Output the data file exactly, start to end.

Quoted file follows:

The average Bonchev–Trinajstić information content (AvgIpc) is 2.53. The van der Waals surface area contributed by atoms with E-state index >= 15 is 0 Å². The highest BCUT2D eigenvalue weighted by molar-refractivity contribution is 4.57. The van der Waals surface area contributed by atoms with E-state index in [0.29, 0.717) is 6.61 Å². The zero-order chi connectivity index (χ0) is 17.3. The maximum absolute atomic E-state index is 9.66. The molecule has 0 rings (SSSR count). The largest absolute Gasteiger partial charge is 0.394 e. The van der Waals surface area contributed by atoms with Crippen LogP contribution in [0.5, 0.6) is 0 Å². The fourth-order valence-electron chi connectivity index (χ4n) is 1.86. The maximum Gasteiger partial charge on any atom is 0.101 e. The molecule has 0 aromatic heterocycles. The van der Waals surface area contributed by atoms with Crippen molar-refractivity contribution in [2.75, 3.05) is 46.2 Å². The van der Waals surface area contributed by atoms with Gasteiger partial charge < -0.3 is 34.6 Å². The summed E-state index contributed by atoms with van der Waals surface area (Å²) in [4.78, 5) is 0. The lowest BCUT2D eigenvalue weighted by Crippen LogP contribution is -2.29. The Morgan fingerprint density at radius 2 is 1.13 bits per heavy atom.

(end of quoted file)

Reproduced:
The average Bonchev–Trinajstić information content (AvgIpc) is 2.53. The van der Waals surface area contributed by atoms with E-state index >= 15 is 0 Å². The highest BCUT2D eigenvalue weighted by molar-refractivity contribution is 4.57. The van der Waals surface area contributed by atoms with E-state index in [0.29, 0.717) is 6.61 Å². The zero-order chi connectivity index (χ0) is 17.3. The maximum absolute atomic E-state index is 9.66. The molecule has 0 rings (SSSR count). The largest absolute Gasteiger partial charge is 0.394 e. The van der Waals surface area contributed by atoms with Crippen LogP contribution in [0.5, 0.6) is 0 Å². The fourth-order valence-electron chi connectivity index (χ4n) is 1.86. The maximum Gasteiger partial charge on any atom is 0.101 e. The molecule has 0 aromatic heterocycles. The van der Waals surface area contributed by atoms with Crippen molar-refractivity contribution in [2.75, 3.05) is 46.2 Å². The van der Waals surface area contributed by atoms with Gasteiger partial charge < -0.3 is 34.6 Å². The summed E-state index contributed by atoms with van der Waals surface area (Å²) in [4.78, 5) is 0. The lowest BCUT2D eigenvalue weighted by Crippen LogP contribution is -2.29. The Morgan fingerprint density at radius 2 is 1.13 bits per heavy atom.